Surface winds are given in magnetic headings.
In contrast, winds aloft forecasts are given in true headings. They are not adjusted for DENALT.
Indicated airspeed (IAS) is the measurement, subject to instrument error. Indicated airspeed is really just a dynamic pressure reading.
Calibrated airspeed (CAS) compensates for instrument errors.
True airspeed (TAS) is CAS adjusted for air density (pressure and temperature). TAS does not take into account winds, and therefore is not a true ground speed.
Surface winds are given in a ground relative flow of air, and are relative to a magnetic heading.
Winds aloft are forecast and reported in an airspeed, and are intrinsically based upon the ground relative flow of air, and are relative to a true heading.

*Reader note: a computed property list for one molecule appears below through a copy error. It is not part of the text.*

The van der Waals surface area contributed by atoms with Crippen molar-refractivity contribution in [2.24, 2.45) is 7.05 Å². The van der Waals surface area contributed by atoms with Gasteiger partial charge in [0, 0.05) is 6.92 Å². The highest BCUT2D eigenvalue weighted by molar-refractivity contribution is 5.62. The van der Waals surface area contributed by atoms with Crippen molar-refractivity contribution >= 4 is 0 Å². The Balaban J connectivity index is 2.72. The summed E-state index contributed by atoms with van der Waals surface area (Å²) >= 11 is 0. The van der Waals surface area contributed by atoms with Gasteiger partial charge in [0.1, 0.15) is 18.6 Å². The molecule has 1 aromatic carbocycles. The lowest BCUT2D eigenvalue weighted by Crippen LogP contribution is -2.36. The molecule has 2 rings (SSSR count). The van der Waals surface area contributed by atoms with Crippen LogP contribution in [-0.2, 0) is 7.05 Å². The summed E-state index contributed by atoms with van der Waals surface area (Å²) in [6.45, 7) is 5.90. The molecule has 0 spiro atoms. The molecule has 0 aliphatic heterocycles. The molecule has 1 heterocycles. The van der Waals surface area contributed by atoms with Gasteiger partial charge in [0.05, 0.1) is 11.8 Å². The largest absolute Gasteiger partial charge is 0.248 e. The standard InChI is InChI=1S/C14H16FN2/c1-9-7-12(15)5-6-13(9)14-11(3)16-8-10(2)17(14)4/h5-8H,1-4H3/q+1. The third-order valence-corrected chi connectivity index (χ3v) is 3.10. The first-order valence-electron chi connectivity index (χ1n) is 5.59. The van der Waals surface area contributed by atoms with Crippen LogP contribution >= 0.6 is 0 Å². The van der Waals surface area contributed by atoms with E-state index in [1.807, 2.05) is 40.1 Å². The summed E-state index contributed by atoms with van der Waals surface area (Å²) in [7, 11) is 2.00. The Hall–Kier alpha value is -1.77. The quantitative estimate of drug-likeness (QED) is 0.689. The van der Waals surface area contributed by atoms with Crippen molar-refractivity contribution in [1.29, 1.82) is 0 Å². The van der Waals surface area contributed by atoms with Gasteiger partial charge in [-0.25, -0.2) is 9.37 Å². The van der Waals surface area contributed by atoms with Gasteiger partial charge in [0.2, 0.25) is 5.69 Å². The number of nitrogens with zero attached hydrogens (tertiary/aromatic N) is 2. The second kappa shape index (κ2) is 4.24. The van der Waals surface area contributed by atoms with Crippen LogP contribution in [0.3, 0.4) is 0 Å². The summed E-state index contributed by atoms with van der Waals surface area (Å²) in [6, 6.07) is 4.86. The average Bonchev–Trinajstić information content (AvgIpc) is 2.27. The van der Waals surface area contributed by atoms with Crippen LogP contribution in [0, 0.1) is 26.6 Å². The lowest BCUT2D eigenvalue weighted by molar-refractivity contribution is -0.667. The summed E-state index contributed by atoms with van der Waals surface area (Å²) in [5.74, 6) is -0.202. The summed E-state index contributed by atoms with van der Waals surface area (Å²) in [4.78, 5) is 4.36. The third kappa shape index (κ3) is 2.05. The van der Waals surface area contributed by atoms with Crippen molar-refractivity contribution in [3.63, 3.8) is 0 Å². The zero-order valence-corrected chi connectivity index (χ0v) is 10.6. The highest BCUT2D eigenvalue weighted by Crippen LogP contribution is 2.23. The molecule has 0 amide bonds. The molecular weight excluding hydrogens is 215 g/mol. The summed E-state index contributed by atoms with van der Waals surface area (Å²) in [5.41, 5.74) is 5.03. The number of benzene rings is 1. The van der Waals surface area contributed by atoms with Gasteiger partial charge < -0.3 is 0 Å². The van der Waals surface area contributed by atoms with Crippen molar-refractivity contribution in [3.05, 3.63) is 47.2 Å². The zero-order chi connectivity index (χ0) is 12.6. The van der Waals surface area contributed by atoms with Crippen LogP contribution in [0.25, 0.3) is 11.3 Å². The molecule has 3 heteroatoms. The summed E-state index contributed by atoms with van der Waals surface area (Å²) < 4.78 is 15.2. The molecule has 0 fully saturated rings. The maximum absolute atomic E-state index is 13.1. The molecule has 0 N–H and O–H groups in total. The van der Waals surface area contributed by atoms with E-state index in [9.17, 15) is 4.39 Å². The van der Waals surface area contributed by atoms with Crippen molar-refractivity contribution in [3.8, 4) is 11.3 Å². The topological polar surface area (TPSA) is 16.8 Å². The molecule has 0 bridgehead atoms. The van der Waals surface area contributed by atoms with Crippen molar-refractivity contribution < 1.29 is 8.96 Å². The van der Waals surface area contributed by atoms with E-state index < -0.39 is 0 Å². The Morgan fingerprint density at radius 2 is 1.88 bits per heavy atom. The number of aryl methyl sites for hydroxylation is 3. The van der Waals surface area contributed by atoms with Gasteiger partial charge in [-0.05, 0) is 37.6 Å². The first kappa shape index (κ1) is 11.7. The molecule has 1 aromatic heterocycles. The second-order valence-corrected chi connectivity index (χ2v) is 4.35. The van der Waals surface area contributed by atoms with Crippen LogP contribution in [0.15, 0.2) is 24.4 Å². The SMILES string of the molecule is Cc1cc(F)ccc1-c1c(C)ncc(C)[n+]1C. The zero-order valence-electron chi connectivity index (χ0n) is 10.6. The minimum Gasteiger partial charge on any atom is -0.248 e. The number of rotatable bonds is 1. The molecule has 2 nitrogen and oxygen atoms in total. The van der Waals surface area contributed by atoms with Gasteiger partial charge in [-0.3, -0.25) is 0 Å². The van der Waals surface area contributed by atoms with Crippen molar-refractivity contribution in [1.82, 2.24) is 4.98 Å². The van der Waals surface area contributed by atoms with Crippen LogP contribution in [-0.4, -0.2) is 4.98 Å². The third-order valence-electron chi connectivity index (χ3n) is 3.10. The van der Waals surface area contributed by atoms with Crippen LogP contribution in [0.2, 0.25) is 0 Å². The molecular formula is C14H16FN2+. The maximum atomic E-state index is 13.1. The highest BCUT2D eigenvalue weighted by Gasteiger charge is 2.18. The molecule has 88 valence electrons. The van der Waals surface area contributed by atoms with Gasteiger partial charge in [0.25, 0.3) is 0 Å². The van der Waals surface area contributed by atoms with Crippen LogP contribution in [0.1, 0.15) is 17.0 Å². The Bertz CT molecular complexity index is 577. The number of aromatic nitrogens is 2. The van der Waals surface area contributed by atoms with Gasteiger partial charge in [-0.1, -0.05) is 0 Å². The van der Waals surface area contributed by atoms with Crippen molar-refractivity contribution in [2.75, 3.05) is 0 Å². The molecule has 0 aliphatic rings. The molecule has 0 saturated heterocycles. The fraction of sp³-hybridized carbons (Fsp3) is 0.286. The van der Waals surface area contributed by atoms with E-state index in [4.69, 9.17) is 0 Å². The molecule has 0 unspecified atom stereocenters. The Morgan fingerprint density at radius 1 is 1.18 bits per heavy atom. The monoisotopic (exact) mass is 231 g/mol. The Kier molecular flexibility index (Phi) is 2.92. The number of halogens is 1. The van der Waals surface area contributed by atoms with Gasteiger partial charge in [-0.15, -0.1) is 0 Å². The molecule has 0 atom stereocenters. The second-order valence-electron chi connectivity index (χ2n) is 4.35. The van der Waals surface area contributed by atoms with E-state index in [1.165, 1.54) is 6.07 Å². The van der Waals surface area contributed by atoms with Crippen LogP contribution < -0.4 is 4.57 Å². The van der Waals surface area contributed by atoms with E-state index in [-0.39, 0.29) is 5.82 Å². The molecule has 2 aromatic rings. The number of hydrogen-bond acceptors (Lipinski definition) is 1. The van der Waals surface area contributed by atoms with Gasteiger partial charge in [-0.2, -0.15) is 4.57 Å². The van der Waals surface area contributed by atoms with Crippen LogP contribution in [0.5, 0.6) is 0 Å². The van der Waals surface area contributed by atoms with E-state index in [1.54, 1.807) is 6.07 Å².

Therefore the AWOS/ASOS/tower reported surface winds are not in TAS, as that term is defined as being a vehicle vector magnitude.
However, when at Leadville, CO, (KLXV) the measurements of the airflow are relative to a datum slightly above the ground, and in that sense are analogous to the true airspeed of an aircraft if it were flying stationary above the airport. But TAS is not the correct term. It is simply a surface wind velocity and the corresponding magnetic directional heading.